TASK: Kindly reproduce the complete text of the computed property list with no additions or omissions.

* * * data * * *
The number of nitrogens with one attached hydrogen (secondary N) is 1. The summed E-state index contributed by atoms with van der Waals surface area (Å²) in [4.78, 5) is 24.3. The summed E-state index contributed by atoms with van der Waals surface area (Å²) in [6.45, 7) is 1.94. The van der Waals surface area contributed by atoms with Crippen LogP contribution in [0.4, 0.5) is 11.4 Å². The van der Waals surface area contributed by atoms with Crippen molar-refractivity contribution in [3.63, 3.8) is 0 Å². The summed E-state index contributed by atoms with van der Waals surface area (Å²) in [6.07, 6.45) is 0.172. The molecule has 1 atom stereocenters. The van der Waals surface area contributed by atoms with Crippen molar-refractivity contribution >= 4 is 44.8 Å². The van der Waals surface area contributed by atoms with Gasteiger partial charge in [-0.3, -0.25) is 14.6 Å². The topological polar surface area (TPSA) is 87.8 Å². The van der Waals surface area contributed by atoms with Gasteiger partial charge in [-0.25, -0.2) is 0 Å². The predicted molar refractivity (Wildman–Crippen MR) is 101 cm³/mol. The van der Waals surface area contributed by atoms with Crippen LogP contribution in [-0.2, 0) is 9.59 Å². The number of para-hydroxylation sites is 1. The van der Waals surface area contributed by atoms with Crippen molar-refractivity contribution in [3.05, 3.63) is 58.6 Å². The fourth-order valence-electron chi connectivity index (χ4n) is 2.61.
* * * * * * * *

The number of nitrogens with one attached hydrogen (secondary N) is 1. The summed E-state index contributed by atoms with van der Waals surface area (Å²) in [4.78, 5) is 24.3. The summed E-state index contributed by atoms with van der Waals surface area (Å²) in [6.45, 7) is 1.94. The van der Waals surface area contributed by atoms with Crippen LogP contribution in [0.4, 0.5) is 11.4 Å². The van der Waals surface area contributed by atoms with Crippen molar-refractivity contribution in [3.63, 3.8) is 0 Å². The summed E-state index contributed by atoms with van der Waals surface area (Å²) in [6.07, 6.45) is 0.172. The molecule has 1 atom stereocenters. The van der Waals surface area contributed by atoms with Crippen molar-refractivity contribution >= 4 is 44.8 Å². The van der Waals surface area contributed by atoms with Gasteiger partial charge in [-0.3, -0.25) is 14.6 Å². The topological polar surface area (TPSA) is 87.8 Å². The van der Waals surface area contributed by atoms with Gasteiger partial charge in [-0.25, -0.2) is 0 Å². The predicted molar refractivity (Wildman–Crippen MR) is 101 cm³/mol. The van der Waals surface area contributed by atoms with Crippen LogP contribution in [-0.2, 0) is 9.59 Å². The number of para-hydroxylation sites is 1. The van der Waals surface area contributed by atoms with Crippen molar-refractivity contribution in [3.05, 3.63) is 58.6 Å². The fourth-order valence-electron chi connectivity index (χ4n) is 2.61.